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Saturday, May 15th, 2004, 06:11 PM
Am J Phys Anthropol. 1995 Jan;96(1):25-38.

Anthropometric variation and the population history of Ireland.

Relethford JH, Crawford MH.

Department of Anthropology, State University of New York College, Oneonta 13820, USA.

Genetic variation among human populations can reflect a combination of contemporary patterns of gene flow and genetic drift as well as long-term population relationships due to population history. We examine the likely impact of past history and contemporary structure on the patterns of anthropometric variation among 31 counties in Ireland (made up of the two nations of the Republic of Ireland and Northern Ireland). Data for 17 anthropometric measures and parent-offspring migration on 7,214 adult Irish males were taken from the large data set originally collected by Dupertuis and Dawson in the mid-1930s (Hooton et al., 1955). Patterns of genetic similarity among 31 counties were assessed using R matrix methods that allow estimation of minimum genetic distances. These distances were compared to distances reflecting history, geography, and migration using matrix permutation methods. The results indicate that among-group variation in Ireland reflects past population history to a much greater extent than contemporary patterns of migration and population size. The midland counties are distinct from other populations, and their history suggests greater genetic input from early Viking invasions. A second major pattern in biological variation is a longitudinal gradient separating western and eastern counties. This gradient appears related to patterns of early settlement and/or a concentration in the east of later immigrants, particularly from England. Comparison of regional means with published data for several other European nations confirms these hypotheses.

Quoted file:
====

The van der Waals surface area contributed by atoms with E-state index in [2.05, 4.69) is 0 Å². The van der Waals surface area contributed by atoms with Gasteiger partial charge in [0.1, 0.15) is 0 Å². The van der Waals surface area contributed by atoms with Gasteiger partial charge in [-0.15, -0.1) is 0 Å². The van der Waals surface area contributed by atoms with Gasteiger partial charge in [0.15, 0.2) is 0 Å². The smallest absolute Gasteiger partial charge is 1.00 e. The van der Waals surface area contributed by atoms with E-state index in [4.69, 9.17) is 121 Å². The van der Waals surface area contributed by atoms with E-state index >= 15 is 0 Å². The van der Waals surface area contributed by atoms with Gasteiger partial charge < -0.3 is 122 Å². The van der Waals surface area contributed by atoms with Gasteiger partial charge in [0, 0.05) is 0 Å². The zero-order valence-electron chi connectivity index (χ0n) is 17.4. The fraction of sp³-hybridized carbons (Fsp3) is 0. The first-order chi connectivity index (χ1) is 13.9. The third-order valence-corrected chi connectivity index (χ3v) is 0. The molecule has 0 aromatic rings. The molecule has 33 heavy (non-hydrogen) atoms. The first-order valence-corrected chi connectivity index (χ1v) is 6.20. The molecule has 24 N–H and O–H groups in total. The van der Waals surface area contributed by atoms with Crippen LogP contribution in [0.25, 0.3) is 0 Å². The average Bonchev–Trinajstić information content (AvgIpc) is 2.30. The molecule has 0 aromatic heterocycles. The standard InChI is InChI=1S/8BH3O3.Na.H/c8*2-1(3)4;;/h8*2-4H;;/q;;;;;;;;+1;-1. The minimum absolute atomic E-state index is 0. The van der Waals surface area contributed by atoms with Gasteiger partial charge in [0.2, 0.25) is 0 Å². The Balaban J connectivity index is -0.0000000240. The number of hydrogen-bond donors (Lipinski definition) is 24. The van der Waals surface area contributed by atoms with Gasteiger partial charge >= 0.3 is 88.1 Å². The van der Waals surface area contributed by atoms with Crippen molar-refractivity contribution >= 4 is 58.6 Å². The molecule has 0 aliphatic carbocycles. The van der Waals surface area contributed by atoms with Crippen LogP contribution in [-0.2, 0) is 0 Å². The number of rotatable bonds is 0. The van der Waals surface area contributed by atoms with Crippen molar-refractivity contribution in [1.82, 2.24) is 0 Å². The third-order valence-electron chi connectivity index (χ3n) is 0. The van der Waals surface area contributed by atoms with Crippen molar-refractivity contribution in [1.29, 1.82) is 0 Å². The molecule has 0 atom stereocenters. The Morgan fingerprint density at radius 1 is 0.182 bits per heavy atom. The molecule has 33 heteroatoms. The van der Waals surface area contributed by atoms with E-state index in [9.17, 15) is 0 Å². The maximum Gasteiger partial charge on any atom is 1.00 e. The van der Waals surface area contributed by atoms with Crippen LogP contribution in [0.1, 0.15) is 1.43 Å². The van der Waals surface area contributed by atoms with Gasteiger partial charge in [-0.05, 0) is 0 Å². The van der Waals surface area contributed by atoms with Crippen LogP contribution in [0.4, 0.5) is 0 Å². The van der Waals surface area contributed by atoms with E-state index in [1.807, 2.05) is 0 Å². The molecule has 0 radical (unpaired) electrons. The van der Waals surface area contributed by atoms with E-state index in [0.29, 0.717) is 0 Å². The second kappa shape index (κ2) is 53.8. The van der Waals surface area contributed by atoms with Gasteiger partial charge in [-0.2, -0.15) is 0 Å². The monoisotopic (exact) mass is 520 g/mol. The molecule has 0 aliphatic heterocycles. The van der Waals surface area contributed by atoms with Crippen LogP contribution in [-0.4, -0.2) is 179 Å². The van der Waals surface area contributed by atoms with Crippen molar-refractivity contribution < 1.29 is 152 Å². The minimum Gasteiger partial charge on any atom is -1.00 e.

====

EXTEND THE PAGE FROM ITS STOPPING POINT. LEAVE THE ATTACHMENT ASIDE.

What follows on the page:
Saturday, May 15th, 2004, 06:24 PM
Hum Biol. 1999 Oct;71(5):823-45. Related Articles, Links

Spatial variation of anthropometric traits in Ireland.

North KE, Crawford MH, Relethford JH.

Department of Anthropology, University of Kansas, Lawrence 66045, USA.